Labor is a physical and emotional event for the laboring woman. For the infant, however, there are many positional changes that assist the baby in the passage through the birth canal. Because of the resistance met by the baby, positional changes are specific, deliberate and precise as they allow the smallest diameter of the baby to pass through a corresponding diameter of the woman's pelvic structure. Neither care providers nor the laboring woman is directly responsible for these position changes. The baby is the one responsible for these position changes ~ the cardinal movements.
The baby's head moves deep into the pelvic cavity. This movement, commonly called lightening, is preceded by Engagement or the entering of the biparietal diameter (measuring ear tip to ear tip across the top of the baby's head) into the pelvic inlet. The baby's head becomes markedly molded when these distances are closely the same. When the occiput is at the level of the ischial spines, it can be assumed that the biparietal diameter is engaged and then descends into the pelvic inlet.
This movement occurs during descent and is brought about by the resistance felt by the baby's head against the soft tissues of the pelvis. The resistance brings about a flexion in the baby's head so that the chin meets the chest. The smallest diameter of the baby's head (or suboccipitobregmatic plane) presents into the pelvis.
As the head reaches the pelvic floor, it typically rotates to accommodate for the change in diameters of the pelvis. At the pelvic inlet, the diameter of the pelvis is widest from right to left. At the pelvic outlet, the diameter is widest from front to back. So the baby must move from a sideways position to one where the sagittal suture is in the anteroposterior diameter of the outlet (where the face of the baby is against the back of the laboring woman and the back of the baby's head is against the front of the pelvis). If anterior rotation does not occur, the occiput (or head) rotates to the occipitoposterior position. The ocipitoposterior position is also called persistent occipitoposterior and is the common cause for true back labor.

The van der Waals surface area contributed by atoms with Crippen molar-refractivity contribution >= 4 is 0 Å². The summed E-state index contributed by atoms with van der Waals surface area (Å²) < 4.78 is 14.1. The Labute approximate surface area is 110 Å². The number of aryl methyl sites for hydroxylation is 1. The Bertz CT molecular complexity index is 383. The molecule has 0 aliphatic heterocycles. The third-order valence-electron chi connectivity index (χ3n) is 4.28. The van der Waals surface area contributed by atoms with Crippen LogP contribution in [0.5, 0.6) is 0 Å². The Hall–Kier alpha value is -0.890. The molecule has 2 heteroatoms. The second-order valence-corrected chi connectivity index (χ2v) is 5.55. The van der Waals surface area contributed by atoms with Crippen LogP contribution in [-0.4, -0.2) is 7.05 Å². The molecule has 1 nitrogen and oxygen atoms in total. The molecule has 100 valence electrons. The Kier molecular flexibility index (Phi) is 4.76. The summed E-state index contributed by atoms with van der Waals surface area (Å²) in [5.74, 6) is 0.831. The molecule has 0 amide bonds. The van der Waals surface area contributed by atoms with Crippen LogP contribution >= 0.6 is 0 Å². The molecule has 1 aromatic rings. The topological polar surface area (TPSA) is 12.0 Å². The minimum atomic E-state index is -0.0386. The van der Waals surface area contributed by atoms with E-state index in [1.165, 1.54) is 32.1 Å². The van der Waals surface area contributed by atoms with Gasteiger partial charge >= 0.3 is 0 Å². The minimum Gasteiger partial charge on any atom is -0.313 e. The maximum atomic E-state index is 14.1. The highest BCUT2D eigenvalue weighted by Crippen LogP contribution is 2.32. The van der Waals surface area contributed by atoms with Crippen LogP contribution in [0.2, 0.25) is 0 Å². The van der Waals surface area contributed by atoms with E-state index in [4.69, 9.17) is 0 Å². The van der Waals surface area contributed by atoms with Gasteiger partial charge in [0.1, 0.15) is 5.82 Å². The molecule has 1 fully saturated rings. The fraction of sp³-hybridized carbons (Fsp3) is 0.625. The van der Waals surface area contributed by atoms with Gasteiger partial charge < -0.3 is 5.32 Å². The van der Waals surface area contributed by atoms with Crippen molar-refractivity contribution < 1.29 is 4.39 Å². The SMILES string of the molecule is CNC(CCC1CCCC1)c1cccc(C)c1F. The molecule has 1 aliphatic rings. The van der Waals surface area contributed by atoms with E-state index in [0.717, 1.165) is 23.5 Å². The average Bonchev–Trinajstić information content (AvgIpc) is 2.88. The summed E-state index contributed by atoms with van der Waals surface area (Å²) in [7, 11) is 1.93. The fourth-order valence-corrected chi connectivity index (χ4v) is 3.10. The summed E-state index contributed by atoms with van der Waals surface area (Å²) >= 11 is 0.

After internal rotation is complete and the head passes through the pelvis at the nape of the neck, a rest occurs as the neck is under the pubic arch. Extension occurs as the head, face and chin are born.
After the head of the baby is born, there is a slight pause in the action of labor. During this pause, the baby must rotate so that his/her face moves from face-down to facing either of the laboring woman's inner thighs. This movement, also called restitution, is necessary as the shoulders must fit around and under the pubic arch.
It is at this point that shoulder dystocia may be identified. Shoulder dystocia occurs when the baby's shoulders are halted at the pelvic outlet due to inadequate space through which to pass. Mother's birthing babies who are identified as macrosomatic (in excess of 9.9 lbs.) are more likely to experience shoulder dystocia. Additionally, 15-30% of macrosomatic babies experiencing shoulder dystocia sustain some injury to the brachial plexus. Most of these injuries (80%) resolve by the baby's first birthday.
Commonly, the McRobert's technique is used to resolve shoulder dystocia. This technique involves a sharp flexing of the maternal thighs against the maternal abdomen to reduce the angle between the sacrum and the spine.
Almost immediately after external rotation, the anterior shoulder moves out from under the pubic bone (or symphisis pubis). The perineum becomes distended by the posterior shoulder which is then also born. The rest of the baby's body is then born, with an upward motion of the baby's body by the care provider.